Paul Harvey on the radio in the mornings was not something I appreciated as a child.

We lived on a farm outside of town. My mom, a reporter, always had to be at work early, and the long, crack-of-dawn car rides to school often included tales from “The Rest of the Story.”

Living on the outskirts also meant we didn’t have cable TV. I always felt out of touch with what was cool, never was able to talk about the latest videos on MTV, and really, really wanted to, at a minimum, catch the latest hit on the radio.

But, no, it was NPR and Paul, every morning.

2021 is a new year. I wonder what Harvey would have to say about the rest of OUR story as caregivers post 2020. 

I imagine him starting a tale in his steady and calm voice, always accentuating key words with precision and at just the right time, moving into his classic almost run-on intensity. 

I hear him now …

He would open with thanks. Appreciation to all the hard-working and dedicated caregivers, loved ones and families. 

He would give emphasis to remembering those we have lost and provide encouragement to all who have recovered.

Then his tone would shift.

The story is not over. His intensity and rate of speech would increase. 

During the Rest of the Story, he would remind of the importance for which we continue to care for those recovering from COVID-19. 

Recovery not simply being admission to a SNF. 

Recovery not being a negative test.

Recovery not even being admission home. 

COVID-19, we now know, is not a transient event. The residual impacts are real, and they may be long-standing.

Perhaps Harvey would review a January 4 JAMA original investigation titled, “Risk Factors Associated With All-Cause 30-Day Mortality in Nursing Home Residents With COVID-19,” which directly spoke to mortality risks for those.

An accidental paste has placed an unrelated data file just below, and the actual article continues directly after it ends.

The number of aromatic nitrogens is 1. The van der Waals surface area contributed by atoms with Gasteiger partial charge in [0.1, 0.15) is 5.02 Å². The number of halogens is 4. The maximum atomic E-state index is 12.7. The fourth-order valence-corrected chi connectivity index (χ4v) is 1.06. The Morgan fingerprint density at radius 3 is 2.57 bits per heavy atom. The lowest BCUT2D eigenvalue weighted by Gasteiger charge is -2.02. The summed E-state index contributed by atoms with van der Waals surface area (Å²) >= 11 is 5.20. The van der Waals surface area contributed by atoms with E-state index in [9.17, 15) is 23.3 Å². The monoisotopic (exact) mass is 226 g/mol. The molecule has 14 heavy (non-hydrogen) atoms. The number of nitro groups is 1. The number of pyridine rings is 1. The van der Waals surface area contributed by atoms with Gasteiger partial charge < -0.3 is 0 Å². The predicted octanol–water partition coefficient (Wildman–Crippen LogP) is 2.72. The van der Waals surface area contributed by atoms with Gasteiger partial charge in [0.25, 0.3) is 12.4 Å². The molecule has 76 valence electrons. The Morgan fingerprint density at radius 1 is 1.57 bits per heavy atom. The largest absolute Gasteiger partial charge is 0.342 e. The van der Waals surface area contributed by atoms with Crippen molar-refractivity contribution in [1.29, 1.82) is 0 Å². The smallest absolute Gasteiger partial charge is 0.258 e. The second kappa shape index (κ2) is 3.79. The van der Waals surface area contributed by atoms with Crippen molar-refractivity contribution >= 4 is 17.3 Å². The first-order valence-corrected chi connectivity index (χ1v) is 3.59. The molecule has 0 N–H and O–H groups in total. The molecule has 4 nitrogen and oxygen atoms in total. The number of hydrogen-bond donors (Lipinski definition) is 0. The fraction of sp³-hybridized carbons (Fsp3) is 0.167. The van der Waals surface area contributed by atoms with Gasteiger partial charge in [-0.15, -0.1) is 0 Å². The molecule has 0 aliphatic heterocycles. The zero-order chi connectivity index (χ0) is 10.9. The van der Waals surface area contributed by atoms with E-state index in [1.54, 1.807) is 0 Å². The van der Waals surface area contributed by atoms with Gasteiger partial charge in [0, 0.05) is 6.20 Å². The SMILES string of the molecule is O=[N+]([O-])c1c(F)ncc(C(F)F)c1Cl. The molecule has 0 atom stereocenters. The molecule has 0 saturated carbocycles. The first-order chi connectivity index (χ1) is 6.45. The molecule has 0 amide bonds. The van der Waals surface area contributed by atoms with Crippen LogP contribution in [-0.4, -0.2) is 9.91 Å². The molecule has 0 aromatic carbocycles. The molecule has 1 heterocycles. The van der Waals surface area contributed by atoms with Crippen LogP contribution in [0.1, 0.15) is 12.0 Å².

The results are as follows:

  • The study included 5,256 nursing home residents (3,185 women; median age, 79 years; and 3,741 White residents, 909 Black residents, and 586 individuals of other races/ethnicities) with COVID-19.
  • Compared with residents aged 75 to 79 years, the odds of death were 1.46 (95%CI, 1.14-1.86) times higher for residents aged 80 to 84 years, 1.59 (95%CI, 1.25-2.03) times higher for residents aged 85 to 89 years, and 2.14 (95%CI, 1.70-2.69) times higher for residents aged 90 years or older.
  • Women had lower risk for 30-day mortality than men (odds ratio (OR) 0.69 [95%CI, 0.60-0.80]). 
  • Two comorbidities were associated with mortality: diabetes (OR,1.21 [95%CI, 1.05-1.40]) and chronic kidney disease (OR, 1.33 [95%, 1.11-1.61]). 
  • Fever (OR, 1.66 [95%CI, 1.41-1.96]), shortness of breath (OR, 2.52 [95%CI, 2.00-3.16]), tachycardia (OR, 1.31 [95%CI, 1.04-1.64]), and hypoxia (OR, 2.05 [95%CI, 1.68-2.50]) were also associated with increased risk of 30-day mortality. 
  • Compared with cognitively intact residents, the odds of death among residents with moderate cognitive impairment were 2.09 (95%CI, 1.68-2.59) times higher, and the odds of death among residents with severe cognitive impairment were 2.79 (95%CI, 2.14-3.66) times higher. 
  • Compared with residents with no or limited impairment in physical function, the odds of death among residents with moderate impairment were 1.49 (95%CI, 1.18-1.88) times higher, and the odds of death among residents with severe impairment were 1.64 (95%CI, 1.30-2.08) times higher.

The overall conclusions of the study were that in nursing home residents with COVID-19, increased age, male sex and impaired cognitive and physical function were independently associated with mortality. Understanding these risk factors can aid in the development of clinical prediction models of mortality in this population.

At the end of the review Harvey’s voice would calm again. Perhaps he would add a classic pause …

I didn’t appreciate his artistry and skilled closings as a child but, oh, how I appreciate him now. 

Always the best endings. Literally, as a writer, the hardest part of the story.

How we would close our COVID-19 story?

The rest of the story, the 2021 story … this one is on us. 

Renee Kinder, MS, CCC-SLP, RAC-CT, is Executive Vice President of Clinical Services for Broad River Rehab and a 2019 APEX Award of Excellence winner in the Writing–Regular Departments & Columns category. Additionally, she serves as Gerontology Professional Development Manager for the American Speech Language Hearing Association’s (ASHA) gerontology special interest group, is a member of the University of Kentucky College of Medicine community faculty, and is an advisor to the American Medical Association’s Relative Value Update Committee (RUC) Health Care Professionals Advisory Committee (HCPAC).